2. If you've been singing full voice almost every day... 
A 10 minute vocal warm up may do just fine to get you limbered up for full voice singing. The most important thing is that you re-remember how to pull instead of push your voice, and that you actually do the exercises... it will make a difference and will protect your voice from strain.

    3. If you've had swollen vocal cords from laryngitis or misuse...

Start with some easy vocal exercises in the middle of your range, then continue to vocalize until either you start feeling physically tired (which can keep you from supporting your voice well), vocally stressed (from still-irritated tissue) or you indeed feel warmed up. You may need to warm up very gradually to pump interstitial fluid out of your vocal cords, for an average of 20 or 30 minutes or even longer.

How do you tell? If you're doing vocal exercises correctly and your voice is not still too injured to sing, your voice should start feeling better, not worse! When it hurts AT ALL to make a vocal sound, stop.

But if your voice is not hurting, just unsteady, pitchy or phlegmy, then keep going. When you can hit all the notes in your range with no discomfort and your passagio (vocal register change) area is smoothed out, you are warmed up and can confidently apply full voice.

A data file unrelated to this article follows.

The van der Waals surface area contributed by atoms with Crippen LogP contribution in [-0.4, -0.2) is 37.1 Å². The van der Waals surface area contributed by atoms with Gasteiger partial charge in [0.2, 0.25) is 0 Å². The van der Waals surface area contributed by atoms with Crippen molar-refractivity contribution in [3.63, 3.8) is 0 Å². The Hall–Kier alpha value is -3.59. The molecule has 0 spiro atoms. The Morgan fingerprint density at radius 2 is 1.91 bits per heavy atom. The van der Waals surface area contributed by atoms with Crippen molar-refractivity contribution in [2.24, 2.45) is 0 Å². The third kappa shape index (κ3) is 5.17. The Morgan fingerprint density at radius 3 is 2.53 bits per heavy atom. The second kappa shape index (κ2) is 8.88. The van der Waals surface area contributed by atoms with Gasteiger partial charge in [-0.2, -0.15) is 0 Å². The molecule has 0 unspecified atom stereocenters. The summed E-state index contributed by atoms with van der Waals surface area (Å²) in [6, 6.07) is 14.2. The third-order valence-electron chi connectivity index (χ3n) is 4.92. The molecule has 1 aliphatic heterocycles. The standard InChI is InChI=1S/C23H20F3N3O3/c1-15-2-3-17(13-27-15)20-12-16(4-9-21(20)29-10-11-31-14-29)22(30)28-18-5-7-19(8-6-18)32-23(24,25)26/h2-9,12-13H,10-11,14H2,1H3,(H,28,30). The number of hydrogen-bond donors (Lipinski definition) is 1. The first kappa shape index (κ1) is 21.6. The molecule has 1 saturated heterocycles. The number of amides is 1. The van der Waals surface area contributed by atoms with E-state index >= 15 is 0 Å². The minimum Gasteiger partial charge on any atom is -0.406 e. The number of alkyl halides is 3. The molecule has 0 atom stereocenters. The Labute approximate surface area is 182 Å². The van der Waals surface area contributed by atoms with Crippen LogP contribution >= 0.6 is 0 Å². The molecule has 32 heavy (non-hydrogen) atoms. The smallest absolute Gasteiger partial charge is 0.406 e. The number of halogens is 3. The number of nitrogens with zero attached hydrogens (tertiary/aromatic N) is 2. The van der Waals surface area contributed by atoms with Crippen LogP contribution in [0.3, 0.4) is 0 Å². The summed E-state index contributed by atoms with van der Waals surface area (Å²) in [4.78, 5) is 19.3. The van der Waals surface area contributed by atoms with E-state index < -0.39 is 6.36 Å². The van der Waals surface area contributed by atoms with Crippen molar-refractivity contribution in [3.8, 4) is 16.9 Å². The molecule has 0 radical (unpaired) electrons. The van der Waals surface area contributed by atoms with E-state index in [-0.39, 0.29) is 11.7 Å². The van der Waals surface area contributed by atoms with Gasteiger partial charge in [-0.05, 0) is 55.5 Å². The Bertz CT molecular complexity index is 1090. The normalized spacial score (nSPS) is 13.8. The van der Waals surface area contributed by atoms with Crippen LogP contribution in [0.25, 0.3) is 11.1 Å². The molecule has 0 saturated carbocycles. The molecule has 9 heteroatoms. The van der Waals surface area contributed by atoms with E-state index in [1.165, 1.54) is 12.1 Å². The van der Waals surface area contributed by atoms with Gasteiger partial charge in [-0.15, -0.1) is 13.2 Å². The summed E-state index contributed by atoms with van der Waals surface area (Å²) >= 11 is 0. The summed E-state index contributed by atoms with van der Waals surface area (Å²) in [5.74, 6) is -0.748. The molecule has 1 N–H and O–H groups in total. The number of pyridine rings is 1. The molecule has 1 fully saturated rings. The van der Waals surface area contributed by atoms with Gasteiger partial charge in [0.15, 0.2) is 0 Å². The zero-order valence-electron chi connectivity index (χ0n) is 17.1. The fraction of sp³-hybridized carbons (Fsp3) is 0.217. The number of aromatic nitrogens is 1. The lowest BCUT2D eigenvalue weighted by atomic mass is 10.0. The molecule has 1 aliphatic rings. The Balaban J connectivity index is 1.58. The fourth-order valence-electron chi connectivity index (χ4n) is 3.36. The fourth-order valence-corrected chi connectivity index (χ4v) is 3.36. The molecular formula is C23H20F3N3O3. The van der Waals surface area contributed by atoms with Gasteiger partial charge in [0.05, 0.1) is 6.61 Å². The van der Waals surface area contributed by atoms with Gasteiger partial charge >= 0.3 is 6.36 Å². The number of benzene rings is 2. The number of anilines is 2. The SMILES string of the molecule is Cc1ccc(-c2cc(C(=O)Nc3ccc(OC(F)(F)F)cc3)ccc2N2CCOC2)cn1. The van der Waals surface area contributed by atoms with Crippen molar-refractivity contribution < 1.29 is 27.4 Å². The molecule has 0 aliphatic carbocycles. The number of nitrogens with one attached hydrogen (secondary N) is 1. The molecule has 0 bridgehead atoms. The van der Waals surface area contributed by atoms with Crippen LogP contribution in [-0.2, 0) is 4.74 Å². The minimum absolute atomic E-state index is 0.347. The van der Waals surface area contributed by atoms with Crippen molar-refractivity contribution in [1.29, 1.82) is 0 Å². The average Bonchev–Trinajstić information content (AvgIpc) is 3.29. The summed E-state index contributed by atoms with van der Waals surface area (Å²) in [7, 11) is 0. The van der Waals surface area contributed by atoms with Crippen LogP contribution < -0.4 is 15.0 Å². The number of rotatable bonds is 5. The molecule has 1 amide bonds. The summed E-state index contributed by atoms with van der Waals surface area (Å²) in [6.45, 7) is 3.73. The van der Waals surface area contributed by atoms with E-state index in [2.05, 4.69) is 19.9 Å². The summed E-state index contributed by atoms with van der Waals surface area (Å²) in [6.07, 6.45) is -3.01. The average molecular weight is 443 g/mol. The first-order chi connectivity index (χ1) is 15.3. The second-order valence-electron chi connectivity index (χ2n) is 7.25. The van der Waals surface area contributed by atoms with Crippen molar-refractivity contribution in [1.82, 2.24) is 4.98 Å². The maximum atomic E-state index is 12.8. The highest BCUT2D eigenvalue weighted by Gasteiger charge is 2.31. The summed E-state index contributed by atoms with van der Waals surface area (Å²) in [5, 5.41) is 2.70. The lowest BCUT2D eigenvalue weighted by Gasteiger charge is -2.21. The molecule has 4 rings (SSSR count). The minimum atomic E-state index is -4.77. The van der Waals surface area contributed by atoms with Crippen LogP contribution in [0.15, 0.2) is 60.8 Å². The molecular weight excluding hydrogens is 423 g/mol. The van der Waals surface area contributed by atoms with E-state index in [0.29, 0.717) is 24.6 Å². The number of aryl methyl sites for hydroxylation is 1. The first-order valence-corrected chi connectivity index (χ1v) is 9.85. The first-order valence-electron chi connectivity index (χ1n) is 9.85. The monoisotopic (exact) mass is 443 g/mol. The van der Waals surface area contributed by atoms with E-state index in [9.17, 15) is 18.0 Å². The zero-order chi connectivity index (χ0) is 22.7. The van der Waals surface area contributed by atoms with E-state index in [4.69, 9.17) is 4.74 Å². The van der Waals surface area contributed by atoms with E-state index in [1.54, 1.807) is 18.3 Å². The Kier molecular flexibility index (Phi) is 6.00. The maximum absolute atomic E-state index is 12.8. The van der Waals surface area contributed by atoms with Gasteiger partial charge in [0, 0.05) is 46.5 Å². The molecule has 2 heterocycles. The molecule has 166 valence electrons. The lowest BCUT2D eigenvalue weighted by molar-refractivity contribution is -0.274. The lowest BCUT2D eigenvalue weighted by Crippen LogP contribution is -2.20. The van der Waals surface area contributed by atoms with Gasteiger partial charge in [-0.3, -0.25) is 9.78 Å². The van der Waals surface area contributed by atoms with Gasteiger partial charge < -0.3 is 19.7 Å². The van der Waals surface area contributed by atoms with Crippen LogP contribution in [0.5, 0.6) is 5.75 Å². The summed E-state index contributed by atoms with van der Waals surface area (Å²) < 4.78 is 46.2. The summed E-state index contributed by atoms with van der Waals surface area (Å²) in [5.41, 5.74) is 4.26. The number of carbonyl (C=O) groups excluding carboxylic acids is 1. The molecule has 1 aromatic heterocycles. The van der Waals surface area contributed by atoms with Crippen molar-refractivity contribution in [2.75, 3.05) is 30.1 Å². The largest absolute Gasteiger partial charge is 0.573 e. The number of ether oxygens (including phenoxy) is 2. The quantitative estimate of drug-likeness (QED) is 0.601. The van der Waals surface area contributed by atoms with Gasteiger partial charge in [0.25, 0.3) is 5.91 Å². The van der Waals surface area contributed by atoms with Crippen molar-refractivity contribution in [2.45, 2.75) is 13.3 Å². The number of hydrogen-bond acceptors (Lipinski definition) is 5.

Important: Unless your voice does feel warmed up, don't sing full voice. Consider cancelling your performance, or if you do perform, sing carefully at less than full volume.  If you're practicing,  stop till the next day, then warmup and try singing again. If it still feels stressful to use your voice, you might try vocal rest for a few days and try again. If your voice still feels strained or unhappy, go to a good vocal coach who can assess your technique, and/or to a voice specialist ENT for a medical evaluation of your vocal apparatus.

    4. If you are on a break between sets on your gig or vocal recording sessions...

Most people don't realize that when you sing or speak for a significant period of time and then stop for a break, even if you're using good technique your vocal cords can swell a bit. Rest your voice (especially limit talking), drink some water, eat a protein snack or meal and then re-warmup for 5 or 10 minutes to pump any vocal cord swelling back down before resuming your performance.